Details

Childbearing and the Changing Nature of Parenthood: The Contexts, Actors, and Experiences of Having Children
Type: Book
ISBN: 978-1-83867-067-2

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Article

Thibault Weigelt and Erica Sharma

The purpose of this paper is to analyse the budget of the Indian family planning programme from a human rights perspective. Family planning services play an important role…

Abstract

Purpose

The purpose of this paper is to analyse the budget of the Indian family planning programme from a human rights perspective. Family planning services play an important role in the realisation of the reproductive rights of women. In India, the family planning programme is one of the largest in the world with thousands of patients, mostly women, accessing services every year. Although the Indian legal system guarantees the right to health, Indian women from marginalised sections of society still battle inadequate services and the absence of health care that respects their right to reproductive autonomy and choice. Therefore, the question is: in the presence of a strong legal framework, what are the factors that contribute to this phenomenon?

Design/methodology/approach

The authors have gathered data from the project implementation plans at the state level comparing year-wise expenditure for family planning against overall expenditure for reproductive, maternal and child health expenditure. The data are then compared to the number of women using sterilisation to suggest a relationship between both. Finally, the article relies on desk research to review scholarship on the Indian family planning programme and applicable human rights obligations.

Findings

The paper finds that social-economic rights such as the right to health are applicable to government spending and budgeting. It also finds current spending in the NHM is insufficient to guarantee women’s reproductive rights as the vast majority of resources are spend on sterilisation, thus limiting women’s ability to choose the number and spacing of children.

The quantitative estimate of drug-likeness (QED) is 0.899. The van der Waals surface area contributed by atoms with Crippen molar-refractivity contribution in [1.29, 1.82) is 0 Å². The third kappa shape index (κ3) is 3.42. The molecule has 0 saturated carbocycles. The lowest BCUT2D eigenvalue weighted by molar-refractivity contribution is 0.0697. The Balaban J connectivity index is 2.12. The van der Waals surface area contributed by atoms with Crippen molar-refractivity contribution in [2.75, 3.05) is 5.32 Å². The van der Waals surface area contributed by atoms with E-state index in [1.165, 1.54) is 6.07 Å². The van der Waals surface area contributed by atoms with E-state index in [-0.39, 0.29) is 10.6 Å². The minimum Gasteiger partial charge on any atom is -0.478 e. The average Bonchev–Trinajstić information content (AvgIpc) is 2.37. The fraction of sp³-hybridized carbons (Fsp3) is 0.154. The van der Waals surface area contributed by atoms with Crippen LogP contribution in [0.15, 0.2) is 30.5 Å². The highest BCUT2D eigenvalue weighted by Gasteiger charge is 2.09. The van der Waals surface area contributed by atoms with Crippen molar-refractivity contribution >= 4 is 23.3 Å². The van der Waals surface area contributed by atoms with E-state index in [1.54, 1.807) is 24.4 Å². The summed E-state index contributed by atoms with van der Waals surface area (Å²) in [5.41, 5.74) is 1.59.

Research limitations/implications

The data used in this research bears one limitation: the propensity of the government to change the guidelines as to how States should present their budgets in the project implementation plans. The authors have adjusted the data so that it remains comparable. However, the adjustment was not possible for all expenditure data, which is why the current study is limited to the family planning programme alone.

Practical implications

The paper argues that to be human rights compliant, health budgets of the NHM need to be geared towards the specific needs of women in terms of family planning. Finally, the article briefly outlines the role played by human rights and human rights litigation in impacting government budgets.

Originality/value

India’s family planning programme has been examined from a performance and medical standpoint, focussing on medical indicators such as total fertility rate, unmet needs for family planning, amongst others. Academic scholarship has investigated through statistical analysis patterns of contraceptive use and contraceptive mix. What is absent, however, is an assessment of the programme from a right-based perspective by looking at the human rights obligations of India and their normative implications for the Indian family programme.

Details

International Journal of Human Rights in Healthcare, vol. 13 no. 4
Type: Research Article
ISSN: 2056-4902

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Article

Linda L. Zhang, Qianli Xu and Petri Helo

The purpose of this paper is twofold. First, it is to introduce a knowledge‐based system for planning processes for families of final products, instead of component items…

Abstract

Purpose

The purpose of this paper is twofold. First, it is to introduce a knowledge‐based system for planning processes for families of final products, instead of component items, be they parts or assemblies. Second, it is to demonstrate the feasibility and potential of a prototypical system developed for planning processes families for truck families from a multinational company.

Design/methodology/approach

The authors first identify the challenges in planning process families, including data and knowledge representation and constraint handling. To accommodate these challenges, the paper adopts the integrated product and process structure (IP2S) and colored timed Petri nets (CTPNs) in the proposed knowledge‐based process family planning system. On top of the IP2S and CTPNs, XML‐based knowledge representation is employed to alleviate the difficulties in modelling complex product and process family data and planning knowledge while enabling information exchange across different operating platforms. In addition, in accordance with the correspondence between PNs and knowledge‐based systems, a mechanism is designed to cope with the generation of production rules, which model constraints.

Findings

The proposed system is able to automatically generate production processes for customized products. At a higher level, such production processes provide input (e.g. operations, machines) to downstream activities for planning process details to manufacture component parts or component assemblies.